Getting my Friday off to a great start, I just watched a demonstration of a new analytics tool that powered through 1.1 billion rows of data in a flash, delivering results in data visualizations that can run on the user platform of your choice, including the iPad. To quote a tweet from Fern Halper, a partner at Hurwitz & Associates who had seen the demo, "analyzing 1.15B rows of data, in like a second. Very impressive."
The tool, from this site's sponsor, is SAS Visual Analytics. It packs a punch.
SAS Visual Analytics represents the culmination of a variety of ongoing development efforts, as Randy Guard, vice president of product management at SAS, explained during the partner demonstration that I viewed. These include consumer-oriented business intelligence, with "walk up and use," self-service capabilities; data visualization; mobile BI; Hadoop; and high-performance, in-memory analytics.
According to Guard, SAS designed the Visual Analytics architecture from the ground up with a deliberate focus on big data. From the tool's dashboard, called The Hub, users can pull -- or, more precisely, drag -- data from a selection of structured or unstructured sources and drop them in the "pallet," which is the on-screen workspace. From there, the tool does the analysis, creates a visual, and, if the user so desires, publishes the results to the Web or an iPad (with Android devices to follow).
SAS Visual Analytics comprises four elements: the Environment Manager, an administrative tool for managing users, security, and data; the Visual Analytics Explorer, for ad hoc data discovery and visualization; Visual Designer, for standard and advanced reporting and dashboards; and Mobile BI, for rendering the data visualizations natively on Apple iOS devices today and Android devices in the future, Guard said. SAS has pulled these together in The Hub, which provides role-based, secure access for IT, business, and analytics professionals.
In one demonstrated example, Guard grabbed 10 measures (unit ID, unit capacity, unit downtime, unit yield (actual), and so on) and allowed the tool to "tell him everything." Within roughly six seconds, it delivered a schematic showing the correlations among the 10 items. In another example, he showed the ease with which users can drill down from the big picture -- say, sales in the US -- to sales in a specific region, state, or city.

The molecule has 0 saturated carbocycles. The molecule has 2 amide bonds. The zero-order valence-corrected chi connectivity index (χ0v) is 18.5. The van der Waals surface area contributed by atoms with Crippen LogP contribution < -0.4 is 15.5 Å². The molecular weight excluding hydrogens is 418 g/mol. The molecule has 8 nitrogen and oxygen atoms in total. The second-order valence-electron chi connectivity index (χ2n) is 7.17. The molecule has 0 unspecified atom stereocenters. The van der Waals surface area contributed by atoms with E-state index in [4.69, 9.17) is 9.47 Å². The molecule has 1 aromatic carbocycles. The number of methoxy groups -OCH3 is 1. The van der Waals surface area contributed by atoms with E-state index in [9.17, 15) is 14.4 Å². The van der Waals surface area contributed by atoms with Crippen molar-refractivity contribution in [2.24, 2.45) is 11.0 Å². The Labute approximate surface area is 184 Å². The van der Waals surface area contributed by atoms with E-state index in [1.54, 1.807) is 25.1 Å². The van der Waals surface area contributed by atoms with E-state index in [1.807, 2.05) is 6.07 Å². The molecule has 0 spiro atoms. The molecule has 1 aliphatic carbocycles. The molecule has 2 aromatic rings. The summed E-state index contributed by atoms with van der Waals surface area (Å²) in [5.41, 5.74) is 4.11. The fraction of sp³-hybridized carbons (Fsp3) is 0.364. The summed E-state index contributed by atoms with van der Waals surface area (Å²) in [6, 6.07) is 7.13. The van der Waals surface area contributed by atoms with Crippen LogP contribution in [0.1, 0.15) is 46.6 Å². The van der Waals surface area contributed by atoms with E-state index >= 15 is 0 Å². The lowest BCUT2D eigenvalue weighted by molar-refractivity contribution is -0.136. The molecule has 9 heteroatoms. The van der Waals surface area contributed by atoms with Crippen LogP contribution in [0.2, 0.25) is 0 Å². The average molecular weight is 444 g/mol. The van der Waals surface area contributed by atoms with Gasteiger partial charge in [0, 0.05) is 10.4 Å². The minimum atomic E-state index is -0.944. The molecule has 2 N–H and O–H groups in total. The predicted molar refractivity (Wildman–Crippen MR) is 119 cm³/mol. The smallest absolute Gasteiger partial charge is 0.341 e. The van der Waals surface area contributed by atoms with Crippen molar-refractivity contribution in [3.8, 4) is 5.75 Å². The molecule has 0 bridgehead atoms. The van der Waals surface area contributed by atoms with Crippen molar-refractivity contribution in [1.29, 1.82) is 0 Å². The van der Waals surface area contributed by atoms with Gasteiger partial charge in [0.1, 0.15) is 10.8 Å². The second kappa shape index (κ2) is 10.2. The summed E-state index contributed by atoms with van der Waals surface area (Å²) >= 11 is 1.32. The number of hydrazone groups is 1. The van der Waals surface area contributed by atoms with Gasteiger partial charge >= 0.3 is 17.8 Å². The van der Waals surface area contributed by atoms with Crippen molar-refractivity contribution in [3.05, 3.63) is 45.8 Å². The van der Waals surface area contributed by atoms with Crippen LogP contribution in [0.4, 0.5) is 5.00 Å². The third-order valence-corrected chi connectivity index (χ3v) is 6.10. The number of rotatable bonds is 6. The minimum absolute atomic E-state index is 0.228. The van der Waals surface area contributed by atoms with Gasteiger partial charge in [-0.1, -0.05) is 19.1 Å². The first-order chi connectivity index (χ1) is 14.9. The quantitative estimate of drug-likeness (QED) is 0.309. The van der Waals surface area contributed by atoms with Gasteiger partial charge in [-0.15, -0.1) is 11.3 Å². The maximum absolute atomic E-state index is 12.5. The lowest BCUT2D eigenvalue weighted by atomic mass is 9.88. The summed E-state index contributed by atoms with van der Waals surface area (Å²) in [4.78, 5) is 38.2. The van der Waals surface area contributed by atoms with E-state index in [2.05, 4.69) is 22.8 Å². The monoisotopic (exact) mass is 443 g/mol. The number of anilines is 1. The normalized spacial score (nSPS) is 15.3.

All of this relies on the highly scalable -- from four to 100-plus nodes or blades, depending on the data involved and the number of users -- SAS LASR Analytic Server, an in-memory analytics engine that uses Hadoop as local storage for fault tolerance. "This is not a relational database. It's not SQL dependent."
Dan Vesset, program vice president of IDC's business analytics research, said in a press release that the in-memory architecture offers tremendous benefits.
"Organizations can explore huge data volumes and get answers to critical questions in near-real-time," Vesset said in the release. "SAS Visual Analytics offers a double bonus: The speed of in-memory analytics plus self-service eliminates the traditional wait for IT-generated reports. Businesses today must base decisions on insight gleaned from data, and that process needs to be close to instantaneous."
Antoine Georges, vice president of analytics at Virgin Mobile USA, also watched a product demo, and he shared this thought in a press statement:
I could immediately recognize in SAS Visual Analytics the potential benefit of incorporating the massive amount of information in our call detail records into our models, but also the value of scoring and targeting our customer base in real-time with the most relevant offers. SAS Visual Analytics will let us quickly dig into our big data to uncover opportunities, and in time, to fully exploit them.
I'll say. SAS Visual Analytics definitely delivers a wow factor. What do you think about this tool's potential?